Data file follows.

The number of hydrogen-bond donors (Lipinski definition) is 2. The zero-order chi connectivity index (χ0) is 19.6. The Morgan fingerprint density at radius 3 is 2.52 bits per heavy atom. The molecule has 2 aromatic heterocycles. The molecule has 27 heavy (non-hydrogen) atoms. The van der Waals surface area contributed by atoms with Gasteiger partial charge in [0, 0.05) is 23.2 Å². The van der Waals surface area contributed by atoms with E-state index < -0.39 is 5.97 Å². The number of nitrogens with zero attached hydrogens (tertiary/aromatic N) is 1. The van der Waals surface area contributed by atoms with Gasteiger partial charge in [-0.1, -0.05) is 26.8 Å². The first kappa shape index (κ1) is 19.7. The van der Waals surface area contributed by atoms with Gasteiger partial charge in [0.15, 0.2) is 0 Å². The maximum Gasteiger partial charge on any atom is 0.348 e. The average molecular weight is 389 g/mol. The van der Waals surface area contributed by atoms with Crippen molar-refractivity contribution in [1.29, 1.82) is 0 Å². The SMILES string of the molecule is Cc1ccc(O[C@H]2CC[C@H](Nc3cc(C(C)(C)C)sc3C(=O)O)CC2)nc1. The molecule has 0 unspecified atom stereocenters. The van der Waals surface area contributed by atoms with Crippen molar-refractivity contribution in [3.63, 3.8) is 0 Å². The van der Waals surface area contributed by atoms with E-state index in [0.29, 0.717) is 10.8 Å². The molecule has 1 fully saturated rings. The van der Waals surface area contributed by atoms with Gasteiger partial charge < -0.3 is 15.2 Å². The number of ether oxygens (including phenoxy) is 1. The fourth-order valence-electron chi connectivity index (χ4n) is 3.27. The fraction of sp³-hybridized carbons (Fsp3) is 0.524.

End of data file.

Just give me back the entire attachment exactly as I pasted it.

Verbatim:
The number of hydrogen-bond donors (Lipinski definition) is 2. The zero-order chi connectivity index (χ0) is 19.6. The Morgan fingerprint density at radius 3 is 2.52 bits per heavy atom. The molecule has 2 aromatic heterocycles. The molecule has 27 heavy (non-hydrogen) atoms. The van der Waals surface area contributed by atoms with Gasteiger partial charge in [0, 0.05) is 23.2 Å². The van der Waals surface area contributed by atoms with E-state index < -0.39 is 5.97 Å². The number of nitrogens with zero attached hydrogens (tertiary/aromatic N) is 1. The van der Waals surface area contributed by atoms with Gasteiger partial charge in [-0.1, -0.05) is 26.8 Å². The first kappa shape index (κ1) is 19.7. The van der Waals surface area contributed by atoms with Gasteiger partial charge in [0.15, 0.2) is 0 Å². The maximum Gasteiger partial charge on any atom is 0.348 e. The average molecular weight is 389 g/mol. The van der Waals surface area contributed by atoms with Crippen molar-refractivity contribution in [1.29, 1.82) is 0 Å². The SMILES string of the molecule is Cc1ccc(O[C@H]2CC[C@H](Nc3cc(C(C)(C)C)sc3C(=O)O)CC2)nc1. The molecule has 0 unspecified atom stereocenters. The van der Waals surface area contributed by atoms with Crippen molar-refractivity contribution in [3.63, 3.8) is 0 Å². The van der Waals surface area contributed by atoms with E-state index in [0.29, 0.717) is 10.8 Å². The molecule has 1 fully saturated rings. The van der Waals surface area contributed by atoms with Gasteiger partial charge < -0.3 is 15.2 Å². The number of ether oxygens (including phenoxy) is 1. The fourth-order valence-electron chi connectivity index (χ4n) is 3.27. The fraction of sp³-hybridized carbons (Fsp3) is 0.524.